MONDAY @ 7:00 PM

I Knew Her Well

(Antonio Pietrangeli, 1965) · Masterfully directed by Antonio Pietrangeli and written by Ettore Scola, I Knew Her Well stars Stefania Sandrelli as the young and charming Adriana, a country girl chasing her dreams of success in Rome. Free spirited but at times naive, Adriana finds herself increasingly lost in the eternal city as she wanders from one encounter to another - ultimately revealing an intimate portrait of the alienation and loneliness that pervades modern life.

runtime: 115m format: DCP



Blind Chance

(Krzysztof Kieslowski, 1987) · Blind Chance is an exquisite introduction to filmmaker Krzysztof Kieslowski's masterful craft, an indelible piece of cinema at its most metaphysical and political. Detailing the life of Witek, a medical student, and the crossroads of dramatic, passionate, and purposeful possibilities one single event in his life determines, the film concerns itself with the futility of human choice before that undeterminable and blind face of chance.

runtime: 123m format: DCP




(Bruce McDonald, 2016) · Nova Scotia. 1976. The weekend of the American Bicentennial. 15-year-old Kit (Dylan Authors) is running away from home to move in with his estranged mother and, hopefully, to find himself. With the help of his girlfriend Alice (Julia Sarah Stone), Kit hitchhikes through the stunning maritime landscape towards the home of his glamorous, artistic mother Laura (Molly Parker). But as the kids near their final destination, the truth about their relationship and their identities begins to unfold. Stunningly shot in black and white and enhanced with a killer ‘70s soundtrack, Bruce McDonald laces this charming coming-of-age road-movie with a welcome air of nostalgia and a touch of enchanted realism.

runtime: 85m format: Bluray


WEDNESDAY @ 7:00 PM 9:00 PM

The Panic in Needle Park

(Jerry Schatzberg, 1971) · Bobby and Helen are in love, but in Needle Park, family and friends are only as reliable as how much dope you can get out of them. Bobby and Helen are trying to be different. Fighting the police, their addictions, and each other, they push the limits of how much they are willing to give up to keep their relationship alive. "Maybe you wouldn't call that love. But then, maybe you don't know anymore than anyone else knows about love."

runtime: 110m format: DCP



Fish Tank

(Andrea Arnold, 2009) · 15-year-old Mia's constant struggle to survive in the projects of Essex is further complicated by the arrival of her resentful mother's new boyfriend (a devilishly handsome Michael Fassbender). The tragedy of her suffocating circumstances, in which the adults act like children and the children act like adults, in the most perverse ways, is vividly illustrated in this searingly intense depiction of the loss of a child's innocence, cementing director Andrea Arnold's place at the forefront of contemporary cinema.

runtime: 123m format: 35mm




(Park Chan-wook, 2003) · Park Chan-Wook's delirious cult classic centers on Oh Dae-su, a hapless businessman who one night is forcibly imprisoned in a hotel room, and then held there with no explanation. After fifteen years, Oh Dae-su is suddenly released with no idea of who held him captive or why. His quest to find and take vengeance on whoever kidnapped him years earlier becomes more complicated when, upon meeting a young and pretty sushi chef, he finds himself up against forces more twisted than he could have ever imagined.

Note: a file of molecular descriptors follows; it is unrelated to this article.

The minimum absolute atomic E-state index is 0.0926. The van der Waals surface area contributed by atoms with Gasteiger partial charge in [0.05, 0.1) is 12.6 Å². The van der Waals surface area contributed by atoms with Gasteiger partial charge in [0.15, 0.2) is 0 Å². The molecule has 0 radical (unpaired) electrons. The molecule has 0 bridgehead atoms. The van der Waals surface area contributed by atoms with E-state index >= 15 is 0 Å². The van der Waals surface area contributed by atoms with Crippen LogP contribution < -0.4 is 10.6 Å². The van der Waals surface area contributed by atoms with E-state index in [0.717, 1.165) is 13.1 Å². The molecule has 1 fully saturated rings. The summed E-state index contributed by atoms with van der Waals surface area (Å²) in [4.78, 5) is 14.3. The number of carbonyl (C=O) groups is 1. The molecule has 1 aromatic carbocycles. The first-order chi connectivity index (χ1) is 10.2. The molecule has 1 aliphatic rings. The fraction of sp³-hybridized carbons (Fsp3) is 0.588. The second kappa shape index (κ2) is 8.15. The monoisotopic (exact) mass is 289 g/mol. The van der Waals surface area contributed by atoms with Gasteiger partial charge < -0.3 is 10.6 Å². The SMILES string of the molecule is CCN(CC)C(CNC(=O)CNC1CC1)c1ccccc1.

runtime: 120m format: 35mm


FRIDAY @ 7:00 PM 9:15 PM
SUNDAY @ 1:30 PM

The Killers

(Robert Siodmak, 1946) · Expanding on Ernest Hemingway's short story of the same name, this progenitor of the film noir's shadowy visual style uses the murder of a boxer by two hitmen as a narrative springboard, but an insurance investigator's examination of the dead man's troubled past soon takes center stage. Making his cinematic debut as our deceased protagonist, known simply as "The Swede," Burt Lancaster is radiant opposite Ava Gardner, the deceitful femme fatale par excellence.

runtime: 105m format: 35mm


SATURDAY @ 7:00 PM 9:15 PM
SUNDAY @ 3:30 PM

Baby Driver

(Edgar Wright, 2017) · The eponymous Baby is the best in the business at what he does: driving getaway cars for bank robbers. Baby himself, perpetually wired to his iPod, is a bit of an enigma, but when he decides he wants out of this hollow life of crime, its clutches prove more difficult to escape than he anticipated. Featuring some of the coolest car-chase scenes in recent memory, Wright's slick and polished filmic confection capitalizes on its star-studded cast to explosive effect, as it alternately thrills, shocks, and jams out to a killer soundtrack.

runtime: 113m format: DCP


SUNDAY @ 7:00 PM

Love is Colder Than Death

(Rainer Werner Fassbinder, 1969) · It's hard not to see Fassbinder's prodigiously seething and sardonic debut feature as an allegory for his own life and work. Fassbinder stars as Franz Walsch, an unimportant, unproven pimp with aspirations of success independent of establishment control. With Joanna, his prostitute lover, and likeminded thief Bruno, Franz engages in a frenetic rampage of thievery, murder, lust, homoeroticism, and betrayal, turning Munich upside down in the process.

runtime: 88m format: 35mm


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